Existing community facilities to be used instead, say planners
BY JENNIFER CHORNLEY
Mandy Caughlin was browsing her social media feed when one specific to the Niagara Region’s EarlyON Child and Family Centres jumped out.
The post stated it was shutting down two nearby locations frequented by Pelham families, and amalgamating them into a central location in Welland.
The two locations affected are the Fenwick Satellite Office located at 1050 Church Street, which is closing February 1, and a Welland Satellite Office located at 735 South Pelham Road, closing on December 19.
EarlyON Child and Family Centres provide free drop-in programs for children from birth to six years of age, their parents and caregivers.
The centres are family-focused, offering space for Niagara’s children to “learn, play and connect with others,” according to the organization’s promotion materials.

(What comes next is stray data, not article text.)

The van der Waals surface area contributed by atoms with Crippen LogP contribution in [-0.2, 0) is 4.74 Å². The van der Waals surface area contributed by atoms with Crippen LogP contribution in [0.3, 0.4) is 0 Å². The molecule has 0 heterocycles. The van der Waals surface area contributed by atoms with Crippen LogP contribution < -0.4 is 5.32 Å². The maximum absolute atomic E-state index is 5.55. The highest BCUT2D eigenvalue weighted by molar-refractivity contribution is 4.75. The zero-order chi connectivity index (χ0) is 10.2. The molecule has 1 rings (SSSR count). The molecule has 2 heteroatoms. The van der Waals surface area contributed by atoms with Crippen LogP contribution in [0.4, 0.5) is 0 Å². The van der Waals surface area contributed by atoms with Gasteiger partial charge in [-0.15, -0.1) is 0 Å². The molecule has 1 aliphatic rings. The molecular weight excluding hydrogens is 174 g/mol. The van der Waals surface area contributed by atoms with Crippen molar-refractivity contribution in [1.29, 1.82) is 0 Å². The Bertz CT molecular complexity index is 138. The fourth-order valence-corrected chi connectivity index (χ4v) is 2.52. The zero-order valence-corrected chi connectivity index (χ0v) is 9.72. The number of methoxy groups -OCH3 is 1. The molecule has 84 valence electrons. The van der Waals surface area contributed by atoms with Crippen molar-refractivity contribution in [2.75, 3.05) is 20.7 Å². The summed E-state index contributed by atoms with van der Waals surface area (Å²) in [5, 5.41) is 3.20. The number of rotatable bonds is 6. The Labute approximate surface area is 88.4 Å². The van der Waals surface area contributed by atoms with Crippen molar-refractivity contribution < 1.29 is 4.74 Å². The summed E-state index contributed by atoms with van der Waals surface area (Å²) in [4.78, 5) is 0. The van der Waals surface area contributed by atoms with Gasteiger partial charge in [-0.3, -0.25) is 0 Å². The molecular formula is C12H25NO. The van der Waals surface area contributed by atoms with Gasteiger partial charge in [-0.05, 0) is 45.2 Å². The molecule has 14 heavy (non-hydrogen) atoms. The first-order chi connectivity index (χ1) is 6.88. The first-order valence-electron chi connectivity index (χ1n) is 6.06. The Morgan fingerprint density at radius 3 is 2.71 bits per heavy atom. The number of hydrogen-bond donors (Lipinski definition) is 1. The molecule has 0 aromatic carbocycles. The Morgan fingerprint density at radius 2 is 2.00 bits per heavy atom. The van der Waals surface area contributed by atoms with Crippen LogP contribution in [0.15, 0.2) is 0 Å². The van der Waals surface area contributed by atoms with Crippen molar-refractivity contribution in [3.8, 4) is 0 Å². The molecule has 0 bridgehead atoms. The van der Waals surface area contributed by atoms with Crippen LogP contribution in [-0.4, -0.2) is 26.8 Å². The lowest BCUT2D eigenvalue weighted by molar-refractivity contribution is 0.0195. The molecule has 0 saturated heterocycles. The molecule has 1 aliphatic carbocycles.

Parents and caregivers stay with their kids and together experience “the many benefits these centres provide.”
Programs and services are free and open to all families and include arts and crafts, physical activities, language skills, math skills and nutrition.
Family and Community Services (FACS) Niagara EarlyON Program Director Adrian McKenzie explained the centres are sub-contracted by the Region through FACS Niagara, who is responsible for the day-to-day operation and management.
Caughlin and her son have been participating for the past two years. For her, as a new mother and resident in Fenwick, it was a great way to connect with other parents and residents in the community.
“I was able to participate in an infant massage class and from there, connections grew,” she said. “Since then, I have been able to organize play dates. It gives a sense of community for all moms alike.”
Allison Peters, an 11-year resident of Fenwick, has participated in the EarlyON program for seven and a half years with her three children, aged seven, six, and three.
Peters’ is one of many families that have benefitted from the program’s location.